- PPH long (did not trigger)
BBH short (did not enter per notes above)
Glossary and Notes:
Remember that opening gaps that cause stocks
to trigger immediately on the open carry a higher degree of risk because the
gaps (both up and down) often do not hold. Use caution if trading stocks with
large opening gaps.
Trigger = Exact price that stock must trade
through before I will enter the trade. If a long position, I will only enter the
stock if it trades at the trigger price or higher. For a short position, I will
only enter the stock if it trades at the trigger price or lower. It is really
important to only enter the position if the trigger price is hit, otherwise the
trade becomes riskier.
Target = The anticipated price I am
expecting the stock to go to. However, this does not mean that I will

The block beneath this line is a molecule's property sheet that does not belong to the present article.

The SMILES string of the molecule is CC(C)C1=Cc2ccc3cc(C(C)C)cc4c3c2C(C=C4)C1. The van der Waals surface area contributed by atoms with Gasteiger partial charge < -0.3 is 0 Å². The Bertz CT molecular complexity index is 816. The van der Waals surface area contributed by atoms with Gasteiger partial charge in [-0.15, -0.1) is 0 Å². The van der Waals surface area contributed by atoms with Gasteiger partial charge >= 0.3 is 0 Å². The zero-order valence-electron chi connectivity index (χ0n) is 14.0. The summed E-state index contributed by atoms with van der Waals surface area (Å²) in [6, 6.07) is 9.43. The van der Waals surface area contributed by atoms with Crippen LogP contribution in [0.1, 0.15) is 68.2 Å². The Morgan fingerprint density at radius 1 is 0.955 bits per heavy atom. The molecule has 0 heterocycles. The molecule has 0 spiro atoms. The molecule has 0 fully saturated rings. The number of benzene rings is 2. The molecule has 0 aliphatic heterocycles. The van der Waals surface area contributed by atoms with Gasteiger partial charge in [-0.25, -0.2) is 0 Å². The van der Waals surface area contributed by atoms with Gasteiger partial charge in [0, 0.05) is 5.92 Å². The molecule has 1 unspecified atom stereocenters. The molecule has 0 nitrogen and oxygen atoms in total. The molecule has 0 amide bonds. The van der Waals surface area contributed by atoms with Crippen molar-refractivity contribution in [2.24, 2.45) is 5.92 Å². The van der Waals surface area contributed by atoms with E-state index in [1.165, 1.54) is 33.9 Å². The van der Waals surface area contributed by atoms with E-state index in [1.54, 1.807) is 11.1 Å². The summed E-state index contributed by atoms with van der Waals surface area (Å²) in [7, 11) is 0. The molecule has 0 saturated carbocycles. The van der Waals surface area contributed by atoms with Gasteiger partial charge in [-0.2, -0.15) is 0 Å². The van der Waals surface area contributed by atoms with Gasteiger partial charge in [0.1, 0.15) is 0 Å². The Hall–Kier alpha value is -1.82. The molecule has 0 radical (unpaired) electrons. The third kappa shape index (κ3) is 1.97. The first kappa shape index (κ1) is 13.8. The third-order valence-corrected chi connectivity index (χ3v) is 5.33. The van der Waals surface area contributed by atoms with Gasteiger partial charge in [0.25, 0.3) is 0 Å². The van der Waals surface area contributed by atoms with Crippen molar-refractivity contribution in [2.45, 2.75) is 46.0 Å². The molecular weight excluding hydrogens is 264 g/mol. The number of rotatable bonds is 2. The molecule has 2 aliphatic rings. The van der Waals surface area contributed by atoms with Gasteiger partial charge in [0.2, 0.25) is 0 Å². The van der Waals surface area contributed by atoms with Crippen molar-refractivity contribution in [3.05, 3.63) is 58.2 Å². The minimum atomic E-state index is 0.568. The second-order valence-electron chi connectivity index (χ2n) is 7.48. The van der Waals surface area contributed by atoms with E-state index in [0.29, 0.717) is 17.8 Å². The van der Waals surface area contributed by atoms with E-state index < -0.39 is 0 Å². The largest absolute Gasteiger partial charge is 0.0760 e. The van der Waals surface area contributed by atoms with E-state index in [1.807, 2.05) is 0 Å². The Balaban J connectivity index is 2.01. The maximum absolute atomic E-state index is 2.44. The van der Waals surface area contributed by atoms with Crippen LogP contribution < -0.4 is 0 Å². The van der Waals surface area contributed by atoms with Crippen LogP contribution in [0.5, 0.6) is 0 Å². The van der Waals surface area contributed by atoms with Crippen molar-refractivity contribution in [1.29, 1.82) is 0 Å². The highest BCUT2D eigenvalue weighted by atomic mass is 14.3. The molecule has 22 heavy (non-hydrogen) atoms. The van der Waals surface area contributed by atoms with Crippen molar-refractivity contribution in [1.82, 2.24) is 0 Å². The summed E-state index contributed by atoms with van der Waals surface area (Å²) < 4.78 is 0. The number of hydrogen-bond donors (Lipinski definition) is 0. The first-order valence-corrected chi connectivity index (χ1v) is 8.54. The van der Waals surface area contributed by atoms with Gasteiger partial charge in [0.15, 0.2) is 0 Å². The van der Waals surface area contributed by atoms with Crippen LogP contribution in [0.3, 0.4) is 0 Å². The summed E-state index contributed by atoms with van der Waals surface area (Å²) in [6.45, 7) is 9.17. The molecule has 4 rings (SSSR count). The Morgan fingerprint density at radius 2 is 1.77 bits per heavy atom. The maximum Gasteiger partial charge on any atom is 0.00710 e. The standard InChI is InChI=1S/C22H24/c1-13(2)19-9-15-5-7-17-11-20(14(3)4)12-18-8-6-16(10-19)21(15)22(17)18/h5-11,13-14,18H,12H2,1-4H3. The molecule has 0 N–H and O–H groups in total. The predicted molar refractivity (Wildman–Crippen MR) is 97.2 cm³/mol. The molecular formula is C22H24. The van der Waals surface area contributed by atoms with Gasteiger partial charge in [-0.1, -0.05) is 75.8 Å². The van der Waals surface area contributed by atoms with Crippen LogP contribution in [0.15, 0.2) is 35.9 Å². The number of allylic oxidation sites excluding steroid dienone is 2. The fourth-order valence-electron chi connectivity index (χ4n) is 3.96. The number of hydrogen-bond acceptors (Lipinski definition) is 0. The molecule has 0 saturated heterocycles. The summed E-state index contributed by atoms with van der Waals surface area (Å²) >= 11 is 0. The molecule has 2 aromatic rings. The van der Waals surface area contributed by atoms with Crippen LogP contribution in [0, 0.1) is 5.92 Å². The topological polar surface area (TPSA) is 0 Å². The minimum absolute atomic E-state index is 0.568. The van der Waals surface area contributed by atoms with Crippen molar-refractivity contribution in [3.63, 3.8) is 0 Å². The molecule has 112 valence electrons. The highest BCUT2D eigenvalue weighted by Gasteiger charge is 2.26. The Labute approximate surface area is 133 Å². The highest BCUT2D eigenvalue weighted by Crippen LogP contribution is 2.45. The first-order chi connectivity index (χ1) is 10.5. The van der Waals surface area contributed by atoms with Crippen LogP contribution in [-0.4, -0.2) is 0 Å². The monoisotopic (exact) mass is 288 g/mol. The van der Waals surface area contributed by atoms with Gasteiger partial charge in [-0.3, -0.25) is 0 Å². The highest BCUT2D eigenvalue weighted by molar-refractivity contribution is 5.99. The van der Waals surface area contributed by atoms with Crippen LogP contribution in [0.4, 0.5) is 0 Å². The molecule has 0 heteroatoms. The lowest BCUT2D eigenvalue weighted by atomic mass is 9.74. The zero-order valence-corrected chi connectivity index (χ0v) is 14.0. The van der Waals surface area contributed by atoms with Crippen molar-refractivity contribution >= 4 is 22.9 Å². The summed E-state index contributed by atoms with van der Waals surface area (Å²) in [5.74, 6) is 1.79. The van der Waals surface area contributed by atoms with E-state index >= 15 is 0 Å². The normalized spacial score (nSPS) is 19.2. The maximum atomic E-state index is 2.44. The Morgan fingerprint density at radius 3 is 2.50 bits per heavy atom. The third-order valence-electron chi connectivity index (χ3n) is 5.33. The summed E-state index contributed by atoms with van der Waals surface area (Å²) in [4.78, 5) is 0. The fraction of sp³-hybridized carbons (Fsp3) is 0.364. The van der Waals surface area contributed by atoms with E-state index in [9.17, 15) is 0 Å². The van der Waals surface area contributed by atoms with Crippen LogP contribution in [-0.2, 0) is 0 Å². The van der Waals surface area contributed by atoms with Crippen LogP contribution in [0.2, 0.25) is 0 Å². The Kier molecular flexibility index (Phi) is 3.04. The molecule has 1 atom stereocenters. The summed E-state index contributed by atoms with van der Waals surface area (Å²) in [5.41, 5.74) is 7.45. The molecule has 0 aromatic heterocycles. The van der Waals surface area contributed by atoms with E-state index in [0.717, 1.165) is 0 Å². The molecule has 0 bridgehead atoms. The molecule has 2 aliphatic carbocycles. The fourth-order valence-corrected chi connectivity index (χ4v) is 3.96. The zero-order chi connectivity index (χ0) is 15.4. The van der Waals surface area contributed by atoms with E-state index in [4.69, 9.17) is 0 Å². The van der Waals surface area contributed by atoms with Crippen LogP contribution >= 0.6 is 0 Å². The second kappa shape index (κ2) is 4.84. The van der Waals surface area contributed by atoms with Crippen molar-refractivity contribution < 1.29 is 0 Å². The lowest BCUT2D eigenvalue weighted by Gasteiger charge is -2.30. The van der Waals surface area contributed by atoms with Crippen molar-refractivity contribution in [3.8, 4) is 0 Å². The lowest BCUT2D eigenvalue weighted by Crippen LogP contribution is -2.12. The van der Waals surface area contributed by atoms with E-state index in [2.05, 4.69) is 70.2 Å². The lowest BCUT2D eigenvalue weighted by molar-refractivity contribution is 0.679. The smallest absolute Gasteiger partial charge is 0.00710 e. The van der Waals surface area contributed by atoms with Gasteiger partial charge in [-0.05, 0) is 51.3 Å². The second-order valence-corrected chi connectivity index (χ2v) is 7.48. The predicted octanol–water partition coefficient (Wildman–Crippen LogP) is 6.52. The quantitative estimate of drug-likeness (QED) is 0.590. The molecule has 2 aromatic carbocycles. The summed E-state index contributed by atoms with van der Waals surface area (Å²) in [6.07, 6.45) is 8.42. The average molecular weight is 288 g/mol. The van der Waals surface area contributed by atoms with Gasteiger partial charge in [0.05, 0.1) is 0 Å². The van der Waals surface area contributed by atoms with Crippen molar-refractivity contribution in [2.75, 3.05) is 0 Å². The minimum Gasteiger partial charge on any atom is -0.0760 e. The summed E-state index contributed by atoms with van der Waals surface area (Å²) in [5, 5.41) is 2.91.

always hold the stock to that price. If conditions warrant, I will sometimes
take profits before that price, in which case I will notify you of the
Stop = The price at which I will have a physical stop
market order set. As a position becomes profitable, this stop price will often
be adjusted to lock in profits. Again, you will always be notified of such
changes in the next daily report or intraday if you subscribe to intraday
Closed P&L under Deron’s Report Card is based on the actual
price I closed my trade at, not just the theoretical target or stop price listed
for each stock. Open P&L is based on the closing prices of the most recent
Unless otherwise noted, average holding time is 2 days to 2
weeks once a position is triggered. Updates on open positions are provided
Yours in success,
Deron M. Wagner